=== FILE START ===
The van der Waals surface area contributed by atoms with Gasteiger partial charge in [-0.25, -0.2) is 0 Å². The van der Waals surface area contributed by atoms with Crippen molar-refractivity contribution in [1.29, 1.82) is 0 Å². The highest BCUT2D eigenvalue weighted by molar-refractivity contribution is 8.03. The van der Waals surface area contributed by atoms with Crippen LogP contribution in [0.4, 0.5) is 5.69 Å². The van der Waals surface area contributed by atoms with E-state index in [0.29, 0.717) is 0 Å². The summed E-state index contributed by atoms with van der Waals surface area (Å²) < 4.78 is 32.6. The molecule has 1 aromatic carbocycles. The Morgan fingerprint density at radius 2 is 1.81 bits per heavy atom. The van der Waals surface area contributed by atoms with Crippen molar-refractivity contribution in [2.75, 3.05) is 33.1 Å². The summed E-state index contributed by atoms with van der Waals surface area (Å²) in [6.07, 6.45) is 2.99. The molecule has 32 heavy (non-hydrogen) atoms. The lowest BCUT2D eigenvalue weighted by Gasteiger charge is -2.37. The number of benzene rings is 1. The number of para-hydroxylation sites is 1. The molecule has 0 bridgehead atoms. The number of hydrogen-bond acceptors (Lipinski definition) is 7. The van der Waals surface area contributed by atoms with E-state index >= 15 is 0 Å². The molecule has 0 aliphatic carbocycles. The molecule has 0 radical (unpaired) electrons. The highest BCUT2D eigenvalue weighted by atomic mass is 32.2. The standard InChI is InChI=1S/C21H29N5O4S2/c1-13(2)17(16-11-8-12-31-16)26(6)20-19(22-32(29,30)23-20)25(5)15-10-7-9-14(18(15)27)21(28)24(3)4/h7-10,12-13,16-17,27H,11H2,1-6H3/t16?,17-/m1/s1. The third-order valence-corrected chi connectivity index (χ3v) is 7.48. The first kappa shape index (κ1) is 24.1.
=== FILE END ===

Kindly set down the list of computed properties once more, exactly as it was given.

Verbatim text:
The van der Waals surface area contributed by atoms with Gasteiger partial charge in [-0.25, -0.2) is 0 Å². The van der Waals surface area contributed by atoms with Crippen molar-refractivity contribution in [1.29, 1.82) is 0 Å². The highest BCUT2D eigenvalue weighted by molar-refractivity contribution is 8.03. The van der Waals surface area contributed by atoms with Crippen LogP contribution in [0.4, 0.5) is 5.69 Å². The van der Waals surface area contributed by atoms with E-state index in [0.29, 0.717) is 0 Å². The summed E-state index contributed by atoms with van der Waals surface area (Å²) < 4.78 is 32.6. The molecule has 1 aromatic carbocycles. The Morgan fingerprint density at radius 2 is 1.81 bits per heavy atom. The van der Waals surface area contributed by atoms with Crippen molar-refractivity contribution in [2.75, 3.05) is 33.1 Å². The summed E-state index contributed by atoms with van der Waals surface area (Å²) in [6.07, 6.45) is 2.99. The molecule has 32 heavy (non-hydrogen) atoms. The lowest BCUT2D eigenvalue weighted by Gasteiger charge is -2.37. The number of benzene rings is 1. The number of para-hydroxylation sites is 1. The molecule has 0 bridgehead atoms. The number of hydrogen-bond acceptors (Lipinski definition) is 7. The van der Waals surface area contributed by atoms with E-state index >= 15 is 0 Å². The molecule has 0 aliphatic carbocycles. The molecule has 0 radical (unpaired) electrons. The highest BCUT2D eigenvalue weighted by atomic mass is 32.2. The standard InChI is InChI=1S/C21H29N5O4S2/c1-13(2)17(16-11-8-12-31-16)26(6)20-19(22-32(29,30)23-20)25(5)15-10-7-9-14(18(15)27)21(28)24(3)4/h7-10,12-13,16-17,27H,11H2,1-6H3/t16?,17-/m1/s1. The third-order valence-corrected chi connectivity index (χ3v) is 7.48. The first kappa shape index (κ1) is 24.1.